Grieving dad seeks answers on medical system failures
A FATHER who lost his twin daughters in an horrendous road accident at Woombye in 2009 has called for a full independent inquiry into the prior medical treatment given to the driver of the vehicle that slammed into them.
Michael Hornby met Maroochydore MP Fiona Simpson this week to detail a range of issues surrounding the psychiatrist who treated Anthony Thomson before he drove his car - with headlights off - along the Nambour Connection Rd, crashing into and killing five-year-olds Jessica and Grace Hornby and their grandmother Denise Mansell.
Thomson also died in the crash.
Mr Hornby has since joined a group of whistleblowers who have raised complaints with the Queensland Health Quality Complaints Commission, the Australian Health Practitioners Regulation Agency (AHPRA), the Health Minister and police about the conduct of two psychiatrists who treated patients in Ward 3c of the Sunshine Coast Private Hospital.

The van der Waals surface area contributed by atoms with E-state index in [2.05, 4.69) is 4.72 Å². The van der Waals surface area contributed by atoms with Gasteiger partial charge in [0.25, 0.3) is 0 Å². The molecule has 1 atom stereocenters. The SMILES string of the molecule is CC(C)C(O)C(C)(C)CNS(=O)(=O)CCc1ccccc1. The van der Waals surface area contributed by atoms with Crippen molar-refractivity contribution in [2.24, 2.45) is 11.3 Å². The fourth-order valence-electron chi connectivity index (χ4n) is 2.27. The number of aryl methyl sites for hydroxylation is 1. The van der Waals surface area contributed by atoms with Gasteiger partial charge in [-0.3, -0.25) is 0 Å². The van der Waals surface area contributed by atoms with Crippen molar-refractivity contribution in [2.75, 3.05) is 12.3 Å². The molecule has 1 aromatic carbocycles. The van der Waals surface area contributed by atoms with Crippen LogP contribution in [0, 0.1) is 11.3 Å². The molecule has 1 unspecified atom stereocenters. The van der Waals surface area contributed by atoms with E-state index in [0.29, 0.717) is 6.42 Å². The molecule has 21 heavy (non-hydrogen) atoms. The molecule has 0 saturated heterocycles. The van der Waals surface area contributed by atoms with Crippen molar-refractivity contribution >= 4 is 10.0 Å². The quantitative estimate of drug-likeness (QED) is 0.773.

One of the doctors, Zoran Radovic, was dismissed after repeatedly failing exams that would have allowed him to work unsupervised.
The other, Dr Philip Bird, who treated Anthony Thomson, this year had a series of 18 conditions imposed by AHPRA on his right to practice.
They were reduced to eight undertakings last month.
Mr Thomson had a cocktail of drugs in his system at the time he died, including six times the prescribed dosage of the dexamphetamine with which he was being treated by Dr Bird.
Mr Hornby contends that if people in hospital management and government had listened and properly acted on complaints going back to 2002, his daughters may still be alive.
"I need to understand why these complaints were never fully investigated," he said.
"I need to do whatever it takes to ensure that no other family ever suffers the pain of losing a child in the same circumstances that I have."